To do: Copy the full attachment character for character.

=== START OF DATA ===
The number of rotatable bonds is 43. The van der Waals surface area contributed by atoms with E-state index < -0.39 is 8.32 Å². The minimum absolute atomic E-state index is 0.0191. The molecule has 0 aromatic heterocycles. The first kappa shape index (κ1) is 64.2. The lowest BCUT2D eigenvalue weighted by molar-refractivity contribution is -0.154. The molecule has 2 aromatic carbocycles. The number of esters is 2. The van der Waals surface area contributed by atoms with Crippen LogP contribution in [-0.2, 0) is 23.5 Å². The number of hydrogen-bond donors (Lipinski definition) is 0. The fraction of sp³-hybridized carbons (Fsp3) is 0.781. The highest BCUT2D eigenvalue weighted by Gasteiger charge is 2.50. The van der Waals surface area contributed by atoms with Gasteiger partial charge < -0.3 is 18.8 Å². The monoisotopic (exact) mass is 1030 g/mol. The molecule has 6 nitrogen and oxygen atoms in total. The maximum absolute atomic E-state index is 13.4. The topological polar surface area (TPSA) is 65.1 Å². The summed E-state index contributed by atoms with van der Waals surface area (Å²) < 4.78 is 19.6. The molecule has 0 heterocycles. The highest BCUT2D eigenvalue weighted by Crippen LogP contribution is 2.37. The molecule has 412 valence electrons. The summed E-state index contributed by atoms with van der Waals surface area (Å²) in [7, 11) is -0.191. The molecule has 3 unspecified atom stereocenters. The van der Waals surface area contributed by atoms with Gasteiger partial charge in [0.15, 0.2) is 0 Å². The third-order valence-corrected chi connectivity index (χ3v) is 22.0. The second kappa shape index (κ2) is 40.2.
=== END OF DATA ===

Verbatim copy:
The number of rotatable bonds is 43. The van der Waals surface area contributed by atoms with E-state index < -0.39 is 8.32 Å². The minimum absolute atomic E-state index is 0.0191. The molecule has 0 aromatic heterocycles. The first kappa shape index (κ1) is 64.2. The lowest BCUT2D eigenvalue weighted by molar-refractivity contribution is -0.154. The molecule has 2 aromatic carbocycles. The number of esters is 2. The van der Waals surface area contributed by atoms with Crippen LogP contribution in [-0.2, 0) is 23.5 Å². The number of hydrogen-bond donors (Lipinski definition) is 0. The fraction of sp³-hybridized carbons (Fsp3) is 0.781. The highest BCUT2D eigenvalue weighted by Gasteiger charge is 2.50. The van der Waals surface area contributed by atoms with Gasteiger partial charge < -0.3 is 18.8 Å². The monoisotopic (exact) mass is 1030 g/mol. The molecule has 6 nitrogen and oxygen atoms in total. The maximum absolute atomic E-state index is 13.4. The topological polar surface area (TPSA) is 65.1 Å². The summed E-state index contributed by atoms with van der Waals surface area (Å²) < 4.78 is 19.6. The molecule has 0 heterocycles. The highest BCUT2D eigenvalue weighted by Crippen LogP contribution is 2.37. The molecule has 412 valence electrons. The summed E-state index contributed by atoms with van der Waals surface area (Å²) in [7, 11) is -0.191. The molecule has 3 unspecified atom stereocenters. The van der Waals surface area contributed by atoms with Gasteiger partial charge in [0.15, 0.2) is 0 Å². The third-order valence-corrected chi connectivity index (χ3v) is 22.0. The second kappa shape index (κ2) is 40.2.